I agree that too much content on these sites is automatically churned out. This is why I don’t submit to article “hubs”, like EzineArticles or eHow, but rather build relationships with website owners and write guest posts for them. Then, you get an authoritative site in your niche, with a followed link or two, where people may actually read your information and click through to your own website. It’s a win-win situation. The website owner gets a quality article, you get a quality link or two, and traffic comes to both sites.

Matt Cutts’ opinion is, I think, valid from the perspective you said, and I agree with him there. However, to label “article marketing” as being invalid because of some bad eggs is simply a bad idea.

See you at Triumph.



tomharari March 29, 2011 at 4:21 pm

Bill – good post. My only question is, do you think that Article Directories are actually read by users? If so, do you have any favorites you would share? From my (limited) experience these seem like channels to use to gain links, and that’s about it.

This topic actually came up at the Distilled Link Building seminar in New Orleans and Rand Fishkin says he despises Article Marketing, partly because they’re manipulative, and partly because they’re so effective. But effective at what – gaining links to improve rankings.

So my question is, what’s the point in putting so much effort into an article that will go to an article directory, like the point you make here, when you could easily pay under $10 for a good enough article, use a spinner to get 10 different variations, and use article marketing robot to disseminate? And if that’s the best it gets, then are Article Directories really a strong signal of influence or authority that SHOULD count (they obviously do now) ?

Curious to hear your thoughts on that… hope to see you at the April SEO meetup.
-Tom Harari


Bill March 30, 2011 at 7:51 am


Thanks for the in-depth comment; you’ve made some good points and brought up some interesting questions.

In general, I’d be surprised if a significant number of the articles are read by visitors to articles directories; these sites tend to be hubs where webmasters come to obtain content, so their true power is the ability to distribute an article to sites across the web.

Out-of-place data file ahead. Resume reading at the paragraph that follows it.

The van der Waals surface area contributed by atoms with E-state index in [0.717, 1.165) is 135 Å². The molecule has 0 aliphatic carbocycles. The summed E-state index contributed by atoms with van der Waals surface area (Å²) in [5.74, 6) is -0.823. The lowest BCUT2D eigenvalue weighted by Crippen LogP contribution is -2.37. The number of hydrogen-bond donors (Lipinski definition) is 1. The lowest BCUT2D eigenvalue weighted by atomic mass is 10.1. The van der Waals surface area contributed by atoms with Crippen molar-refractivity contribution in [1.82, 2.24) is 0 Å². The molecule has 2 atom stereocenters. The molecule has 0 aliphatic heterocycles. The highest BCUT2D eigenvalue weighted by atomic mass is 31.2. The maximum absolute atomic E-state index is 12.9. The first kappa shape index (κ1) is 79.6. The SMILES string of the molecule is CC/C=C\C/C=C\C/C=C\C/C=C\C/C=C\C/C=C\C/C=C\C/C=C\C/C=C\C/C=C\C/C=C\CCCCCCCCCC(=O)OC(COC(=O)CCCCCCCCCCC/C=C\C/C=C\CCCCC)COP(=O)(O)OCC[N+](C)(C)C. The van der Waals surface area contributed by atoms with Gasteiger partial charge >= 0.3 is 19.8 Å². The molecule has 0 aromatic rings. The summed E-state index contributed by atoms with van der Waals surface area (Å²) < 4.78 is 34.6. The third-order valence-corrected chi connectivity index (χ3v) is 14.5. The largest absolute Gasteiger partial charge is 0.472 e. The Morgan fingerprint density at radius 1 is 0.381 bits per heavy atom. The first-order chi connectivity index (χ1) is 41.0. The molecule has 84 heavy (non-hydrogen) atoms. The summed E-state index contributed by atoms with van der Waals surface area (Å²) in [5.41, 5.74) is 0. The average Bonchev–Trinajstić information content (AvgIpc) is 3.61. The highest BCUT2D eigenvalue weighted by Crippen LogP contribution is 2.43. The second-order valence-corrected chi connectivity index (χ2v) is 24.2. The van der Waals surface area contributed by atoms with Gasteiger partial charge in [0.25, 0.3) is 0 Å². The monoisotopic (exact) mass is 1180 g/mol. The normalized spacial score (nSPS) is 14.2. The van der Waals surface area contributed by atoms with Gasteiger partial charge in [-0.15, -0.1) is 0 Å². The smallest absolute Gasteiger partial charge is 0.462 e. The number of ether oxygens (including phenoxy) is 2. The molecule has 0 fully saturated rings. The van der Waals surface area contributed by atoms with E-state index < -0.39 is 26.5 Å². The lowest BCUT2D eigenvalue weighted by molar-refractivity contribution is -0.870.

Great to hear that you made it to NoLa – I’m sure Wil, Rand and all the other great speakers were full of good information. From a philosophical perspective, I appreciate Rand’s position and don’t disagree – in a perfect world article marketing would probably not be as productive as it is. But we don’t live in a perfect world and this tactic works (when done well).

From a practical standpoint, SEOs need to assess the competitive landscape to determine whether it’s cost effective to produce one-off articles to build authority and links in their chosen vertical. Using the scenario you suggest and understanding the level of competition commonly found on the web, I think not. However, since the real power of article marketing is not the directories themselves but the websites that use them, producing a solid article and making it available on sites like, or continues to be worthwhile.

Hope to see you in April.


Bill Sebald March 29, 2011 at 9:36 pm

Good points. I think it’s interesting that he didn’t really focus on the automation tactics most article marketers use. I would have thought that would be a speech in and of itself.

His definition is rather short sighted.


Bill March 30, 2011 at 7:57 am

Thanks Bill.

We’ve been chewing on these points for some time. I don’t see a difference between hiring a squad of people through O-Desk or using an automation tool, so it would be interesting to hear Matt’s take on it. Since Google uses automation extensively, I would think that it would be tough for them to throw stones. The danger occurs when automation compromises quality.